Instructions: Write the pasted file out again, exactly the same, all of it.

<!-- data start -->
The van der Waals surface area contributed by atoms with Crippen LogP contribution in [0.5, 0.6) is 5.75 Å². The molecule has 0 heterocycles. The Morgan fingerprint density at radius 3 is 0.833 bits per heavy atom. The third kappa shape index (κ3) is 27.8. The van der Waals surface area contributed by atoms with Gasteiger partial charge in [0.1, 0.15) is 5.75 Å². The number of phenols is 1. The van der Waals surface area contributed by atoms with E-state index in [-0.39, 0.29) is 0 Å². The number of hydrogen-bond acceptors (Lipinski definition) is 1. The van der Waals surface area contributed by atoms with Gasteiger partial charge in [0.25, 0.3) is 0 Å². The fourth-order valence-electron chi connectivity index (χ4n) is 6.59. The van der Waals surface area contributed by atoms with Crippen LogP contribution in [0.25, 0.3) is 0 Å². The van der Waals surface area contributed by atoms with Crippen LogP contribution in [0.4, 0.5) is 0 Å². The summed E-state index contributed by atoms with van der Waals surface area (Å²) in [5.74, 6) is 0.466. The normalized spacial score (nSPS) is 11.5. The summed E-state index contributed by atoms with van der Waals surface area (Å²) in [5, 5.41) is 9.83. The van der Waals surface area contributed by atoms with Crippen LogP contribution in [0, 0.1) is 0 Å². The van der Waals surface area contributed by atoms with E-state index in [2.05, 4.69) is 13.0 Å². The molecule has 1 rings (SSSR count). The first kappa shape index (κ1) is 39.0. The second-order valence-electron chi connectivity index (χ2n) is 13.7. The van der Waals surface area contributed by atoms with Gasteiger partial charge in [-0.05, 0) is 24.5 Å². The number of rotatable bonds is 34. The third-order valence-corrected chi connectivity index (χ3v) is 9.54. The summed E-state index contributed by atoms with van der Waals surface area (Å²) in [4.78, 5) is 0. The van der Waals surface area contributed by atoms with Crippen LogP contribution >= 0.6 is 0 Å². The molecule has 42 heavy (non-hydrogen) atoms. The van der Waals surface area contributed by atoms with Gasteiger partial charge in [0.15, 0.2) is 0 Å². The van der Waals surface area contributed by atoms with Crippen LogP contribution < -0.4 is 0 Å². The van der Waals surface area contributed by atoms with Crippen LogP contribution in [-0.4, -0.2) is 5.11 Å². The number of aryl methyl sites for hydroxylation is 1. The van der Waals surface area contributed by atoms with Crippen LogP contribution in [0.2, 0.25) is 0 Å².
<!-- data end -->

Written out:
The van der Waals surface area contributed by atoms with Crippen LogP contribution in [0.5, 0.6) is 5.75 Å². The molecule has 0 heterocycles. The Morgan fingerprint density at radius 3 is 0.833 bits per heavy atom. The third kappa shape index (κ3) is 27.8. The van der Waals surface area contributed by atoms with Gasteiger partial charge in [0.1, 0.15) is 5.75 Å². The number of phenols is 1. The van der Waals surface area contributed by atoms with E-state index in [-0.39, 0.29) is 0 Å². The number of hydrogen-bond acceptors (Lipinski definition) is 1. The van der Waals surface area contributed by atoms with Gasteiger partial charge in [0.25, 0.3) is 0 Å². The fourth-order valence-electron chi connectivity index (χ4n) is 6.59. The van der Waals surface area contributed by atoms with Crippen LogP contribution in [0.25, 0.3) is 0 Å². The van der Waals surface area contributed by atoms with Crippen LogP contribution in [0.4, 0.5) is 0 Å². The summed E-state index contributed by atoms with van der Waals surface area (Å²) in [5.74, 6) is 0.466. The normalized spacial score (nSPS) is 11.5. The summed E-state index contributed by atoms with van der Waals surface area (Å²) in [5, 5.41) is 9.83. The van der Waals surface area contributed by atoms with Crippen LogP contribution in [0, 0.1) is 0 Å². The van der Waals surface area contributed by atoms with E-state index in [2.05, 4.69) is 13.0 Å². The molecule has 1 rings (SSSR count). The first kappa shape index (κ1) is 39.0. The second-order valence-electron chi connectivity index (χ2n) is 13.7. The van der Waals surface area contributed by atoms with Gasteiger partial charge in [-0.05, 0) is 24.5 Å². The number of rotatable bonds is 34. The third-order valence-corrected chi connectivity index (χ3v) is 9.54. The summed E-state index contributed by atoms with van der Waals surface area (Å²) in [4.78, 5) is 0. The van der Waals surface area contributed by atoms with Crippen LogP contribution >= 0.6 is 0 Å². The molecule has 42 heavy (non-hydrogen) atoms. The van der Waals surface area contributed by atoms with Gasteiger partial charge in [0.15, 0.2) is 0 Å². The van der Waals surface area contributed by atoms with Crippen LogP contribution < -0.4 is 0 Å². The van der Waals surface area contributed by atoms with Crippen LogP contribution in [-0.4, -0.2) is 5.11 Å². The number of aryl methyl sites for hydroxylation is 1. The van der Waals surface area contributed by atoms with Crippen LogP contribution in [0.2, 0.25) is 0 Å².